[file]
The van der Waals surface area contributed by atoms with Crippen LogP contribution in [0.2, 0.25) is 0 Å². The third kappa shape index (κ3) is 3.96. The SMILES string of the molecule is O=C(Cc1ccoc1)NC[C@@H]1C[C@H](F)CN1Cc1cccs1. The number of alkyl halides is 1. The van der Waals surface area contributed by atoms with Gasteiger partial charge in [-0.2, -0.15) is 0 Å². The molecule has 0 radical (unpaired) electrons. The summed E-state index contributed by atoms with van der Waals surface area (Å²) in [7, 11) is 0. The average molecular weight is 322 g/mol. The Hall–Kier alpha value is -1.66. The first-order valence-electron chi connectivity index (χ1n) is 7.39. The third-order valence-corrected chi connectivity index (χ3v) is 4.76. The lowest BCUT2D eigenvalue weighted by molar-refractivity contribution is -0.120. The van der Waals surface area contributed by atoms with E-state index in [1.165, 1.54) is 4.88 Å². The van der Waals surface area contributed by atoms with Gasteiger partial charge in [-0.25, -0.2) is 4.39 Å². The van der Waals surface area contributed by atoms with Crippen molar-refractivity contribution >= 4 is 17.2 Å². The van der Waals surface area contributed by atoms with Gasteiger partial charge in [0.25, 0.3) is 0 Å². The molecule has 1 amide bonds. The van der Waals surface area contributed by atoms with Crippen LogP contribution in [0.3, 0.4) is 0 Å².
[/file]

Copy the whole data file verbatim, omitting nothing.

The van der Waals surface area contributed by atoms with Crippen LogP contribution in [0.2, 0.25) is 0 Å². The third kappa shape index (κ3) is 3.96. The SMILES string of the molecule is O=C(Cc1ccoc1)NC[C@@H]1C[C@H](F)CN1Cc1cccs1. The number of alkyl halides is 1. The van der Waals surface area contributed by atoms with Gasteiger partial charge in [-0.2, -0.15) is 0 Å². The molecule has 0 radical (unpaired) electrons. The summed E-state index contributed by atoms with van der Waals surface area (Å²) in [7, 11) is 0. The average molecular weight is 322 g/mol. The Hall–Kier alpha value is -1.66. The first-order valence-electron chi connectivity index (χ1n) is 7.39. The third-order valence-corrected chi connectivity index (χ3v) is 4.76. The lowest BCUT2D eigenvalue weighted by molar-refractivity contribution is -0.120. The van der Waals surface area contributed by atoms with E-state index in [1.165, 1.54) is 4.88 Å². The van der Waals surface area contributed by atoms with Gasteiger partial charge in [-0.25, -0.2) is 4.39 Å². The van der Waals surface area contributed by atoms with Crippen molar-refractivity contribution >= 4 is 17.2 Å². The van der Waals surface area contributed by atoms with Gasteiger partial charge in [0.25, 0.3) is 0 Å². The molecule has 1 amide bonds. The van der Waals surface area contributed by atoms with Crippen LogP contribution in [0.3, 0.4) is 0 Å².